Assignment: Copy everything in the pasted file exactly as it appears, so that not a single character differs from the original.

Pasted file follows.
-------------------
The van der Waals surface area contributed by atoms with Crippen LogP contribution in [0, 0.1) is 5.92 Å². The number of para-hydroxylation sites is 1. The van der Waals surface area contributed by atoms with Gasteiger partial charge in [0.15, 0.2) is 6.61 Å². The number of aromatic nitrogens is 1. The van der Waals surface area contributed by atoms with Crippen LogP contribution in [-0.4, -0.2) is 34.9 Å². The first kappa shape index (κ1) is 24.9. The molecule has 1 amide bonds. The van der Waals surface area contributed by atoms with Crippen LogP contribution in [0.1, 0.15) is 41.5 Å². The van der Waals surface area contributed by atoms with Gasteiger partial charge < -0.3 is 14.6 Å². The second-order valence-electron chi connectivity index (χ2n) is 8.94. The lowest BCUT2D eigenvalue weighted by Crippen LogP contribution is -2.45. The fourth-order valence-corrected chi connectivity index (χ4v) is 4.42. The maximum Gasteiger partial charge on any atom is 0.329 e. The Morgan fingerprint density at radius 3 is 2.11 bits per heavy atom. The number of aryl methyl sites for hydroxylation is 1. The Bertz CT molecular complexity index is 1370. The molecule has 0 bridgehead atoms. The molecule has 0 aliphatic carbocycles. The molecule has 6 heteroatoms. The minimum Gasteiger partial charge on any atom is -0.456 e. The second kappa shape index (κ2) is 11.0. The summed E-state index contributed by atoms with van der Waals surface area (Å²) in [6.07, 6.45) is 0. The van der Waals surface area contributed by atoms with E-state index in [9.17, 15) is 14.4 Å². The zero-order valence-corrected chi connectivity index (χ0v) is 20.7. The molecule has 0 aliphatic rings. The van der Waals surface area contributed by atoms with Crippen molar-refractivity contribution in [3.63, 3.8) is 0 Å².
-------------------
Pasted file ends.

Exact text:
The van der Waals surface area contributed by atoms with Crippen LogP contribution in [0, 0.1) is 5.92 Å². The number of para-hydroxylation sites is 1. The van der Waals surface area contributed by atoms with Gasteiger partial charge in [0.15, 0.2) is 6.61 Å². The number of aromatic nitrogens is 1. The van der Waals surface area contributed by atoms with Crippen LogP contribution in [-0.4, -0.2) is 34.9 Å². The first kappa shape index (κ1) is 24.9. The molecule has 1 amide bonds. The van der Waals surface area contributed by atoms with Crippen LogP contribution in [0.1, 0.15) is 41.5 Å². The van der Waals surface area contributed by atoms with Gasteiger partial charge < -0.3 is 14.6 Å². The second-order valence-electron chi connectivity index (χ2n) is 8.94. The lowest BCUT2D eigenvalue weighted by Crippen LogP contribution is -2.45. The fourth-order valence-corrected chi connectivity index (χ4v) is 4.42. The maximum Gasteiger partial charge on any atom is 0.329 e. The Morgan fingerprint density at radius 3 is 2.11 bits per heavy atom. The number of aryl methyl sites for hydroxylation is 1. The Bertz CT molecular complexity index is 1370. The molecule has 0 bridgehead atoms. The molecule has 0 aliphatic carbocycles. The molecule has 6 heteroatoms. The minimum Gasteiger partial charge on any atom is -0.456 e. The second kappa shape index (κ2) is 11.0. The summed E-state index contributed by atoms with van der Waals surface area (Å²) in [6.07, 6.45) is 0. The van der Waals surface area contributed by atoms with E-state index in [9.17, 15) is 14.4 Å². The zero-order valence-corrected chi connectivity index (χ0v) is 20.7. The molecule has 0 aliphatic rings. The van der Waals surface area contributed by atoms with Crippen molar-refractivity contribution in [3.63, 3.8) is 0 Å².